At the time Aloha shut down its passenger service, it had gone from $3.8 million in unrestricted cash to just over $900,000 in about a week and a half. How could the airline keep flying with such little cash? Asking the bankruptcy judge to stop the airline from shutting down is absurd. Did they expect the airline to fly on fumes?

...the Legislature...has provided all sorts of backdoor subsidies called tax credits to private companies...It seems unfathomable that lawmakers are willing to provide such subsidies to companies who have such a marginal impact on the state's economy while ignoring one of the few ways residents and visitors alike use to get from one point in this state to another. this credits for high technology, digital media productions or the promised ethanol plant?

It seems that our elected officials should have been paying more attention to some of the basic services taxpayers need rather than being mesmerized by the latest economic development pitch of a sideshow hawker.

...Both major interisland air carriers have been asking for relief from the general excise tax that they pay on the fuel they purchase. The measure has been around a couple of years and has yet to be successful.

...What is ironic is that the airline tax exemption measure failed to pass last year because lawmakers couldn't agree on how much it would cost. In retrospect, that move is disingenuous given the revenue impact that the Aloha shutdown will have on the state. From lost wages to lost sales, the impact will be huge. Our elected officials are something like Nero fiddling while Rome burns or perhaps they are simply asleep at the wheel.'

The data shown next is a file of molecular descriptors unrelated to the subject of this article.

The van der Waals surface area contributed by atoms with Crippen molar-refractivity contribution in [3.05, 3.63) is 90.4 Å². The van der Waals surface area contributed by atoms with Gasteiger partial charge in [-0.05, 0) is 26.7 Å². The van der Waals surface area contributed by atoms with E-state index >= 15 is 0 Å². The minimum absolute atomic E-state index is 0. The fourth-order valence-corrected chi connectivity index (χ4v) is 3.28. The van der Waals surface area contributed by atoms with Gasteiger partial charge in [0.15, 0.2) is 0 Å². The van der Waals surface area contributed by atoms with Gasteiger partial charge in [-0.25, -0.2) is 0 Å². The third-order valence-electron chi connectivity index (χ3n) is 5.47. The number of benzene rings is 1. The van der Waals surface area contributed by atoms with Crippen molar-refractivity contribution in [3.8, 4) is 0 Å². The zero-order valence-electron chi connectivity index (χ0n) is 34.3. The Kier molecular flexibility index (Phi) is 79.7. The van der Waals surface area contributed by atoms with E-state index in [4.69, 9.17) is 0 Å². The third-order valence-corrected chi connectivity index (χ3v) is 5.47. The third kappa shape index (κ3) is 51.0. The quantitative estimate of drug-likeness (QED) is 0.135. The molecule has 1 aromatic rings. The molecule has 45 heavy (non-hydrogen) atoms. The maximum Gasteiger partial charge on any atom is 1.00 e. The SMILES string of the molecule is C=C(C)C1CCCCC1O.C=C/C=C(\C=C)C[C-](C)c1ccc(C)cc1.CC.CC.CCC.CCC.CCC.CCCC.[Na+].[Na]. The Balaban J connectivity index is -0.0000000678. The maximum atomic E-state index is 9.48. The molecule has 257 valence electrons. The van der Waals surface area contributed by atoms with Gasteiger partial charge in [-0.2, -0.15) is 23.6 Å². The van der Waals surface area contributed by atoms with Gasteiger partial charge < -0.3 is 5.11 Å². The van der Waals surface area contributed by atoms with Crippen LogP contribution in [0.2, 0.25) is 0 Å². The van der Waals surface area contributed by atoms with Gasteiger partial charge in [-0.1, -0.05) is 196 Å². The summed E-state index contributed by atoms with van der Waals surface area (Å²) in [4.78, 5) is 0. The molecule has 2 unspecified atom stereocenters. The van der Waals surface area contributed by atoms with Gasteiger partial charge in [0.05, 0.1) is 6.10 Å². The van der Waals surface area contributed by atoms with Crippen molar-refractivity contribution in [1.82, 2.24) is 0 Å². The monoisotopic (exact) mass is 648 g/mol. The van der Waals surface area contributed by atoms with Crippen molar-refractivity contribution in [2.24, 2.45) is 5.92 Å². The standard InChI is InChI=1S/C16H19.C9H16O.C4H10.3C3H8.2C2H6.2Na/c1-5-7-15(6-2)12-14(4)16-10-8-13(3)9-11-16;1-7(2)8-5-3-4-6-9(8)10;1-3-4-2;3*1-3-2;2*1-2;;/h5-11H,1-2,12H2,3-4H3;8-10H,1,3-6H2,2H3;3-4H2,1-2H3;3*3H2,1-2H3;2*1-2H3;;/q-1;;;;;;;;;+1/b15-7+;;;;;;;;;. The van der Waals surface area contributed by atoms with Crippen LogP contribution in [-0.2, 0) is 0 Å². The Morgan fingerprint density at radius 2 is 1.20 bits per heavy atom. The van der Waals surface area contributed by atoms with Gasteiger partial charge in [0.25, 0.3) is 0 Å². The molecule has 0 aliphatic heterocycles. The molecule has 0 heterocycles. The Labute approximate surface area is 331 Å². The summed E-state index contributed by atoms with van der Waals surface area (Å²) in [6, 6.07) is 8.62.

POSTED: 5 APRIL 2008 - 3:30am HST

It's all about the fuel, guys

image above: Gounded Aloha Airlines jet on Maui. Photo by Amanda Cowan

by Brad Parsons on 5 April 2008

There have been at least a couple of interesting articles in the past few days that consulted intellectuals regarding HSF and Aloha Airlines. First, to the most recent one in The Star Bulletin titled "Aloha’s downfall may help Superferry survive"

'This whole article contains a number of unrealistic assumptions by people who should know better. This will become apparent if not by this summer, then by next fall, no later then when the next winters swells roll in. Here are some comments on the article.

The article suggests the Superferry 'Break Even Point' to cover all costs is 400 passengers per ride. This estimate was made when crude oil was $55 dollars a barrel a year ago, not over $100 like it is today. Today "break even" is more like 644 passengers per ride at $39 per person and 218 vehicles at $65 per vehicle assuming a $17 fuel surcharge on each vehicle = $82 per vehicle.

See more

I think the Aloha Airlines CEO had it right, their business model is broken too.
It's about the cost of fuel guys. HSF burns fuel per person even faster than Aloha did.

And then there was also anoutstanding article titled "Aloha’s departure leaves interisland market muddled" from Harry Eager of the Maui News quoting Bank of Hawaii Chief Economist Paul Brewbaker extensively. This is some good stuff. See below.


by Harry Eager on 3 April 2008 in The Maui News

'The islands continued adjusting furiously Wednesday to the failure of Aloha Airlines....

For the longer term, Bank of Hawaii Chief Economist Paul Brewbaker said the new interisland air traffic regime could come to a new equilibrium at any one of several levels...

In comments Brewbaker sent to The Maui News, he said the departure of Aloha presents a different set of alternatives for economists to analyze than in earlier events when Mahalo or Discovery airlines failed...

But after Sept. 11, 2001, Sen. Dan Inouye arranged an antitrust exemption for Aloha and Hawaiian, and that allowed them to reach a new equilibrium, because it made it less likely that a new third, outside threat would arise. The new equilibrium settled at $90 a trip. Mesa Air Group’s Chairman Jonathan Ornstein decided he saw an opportunity...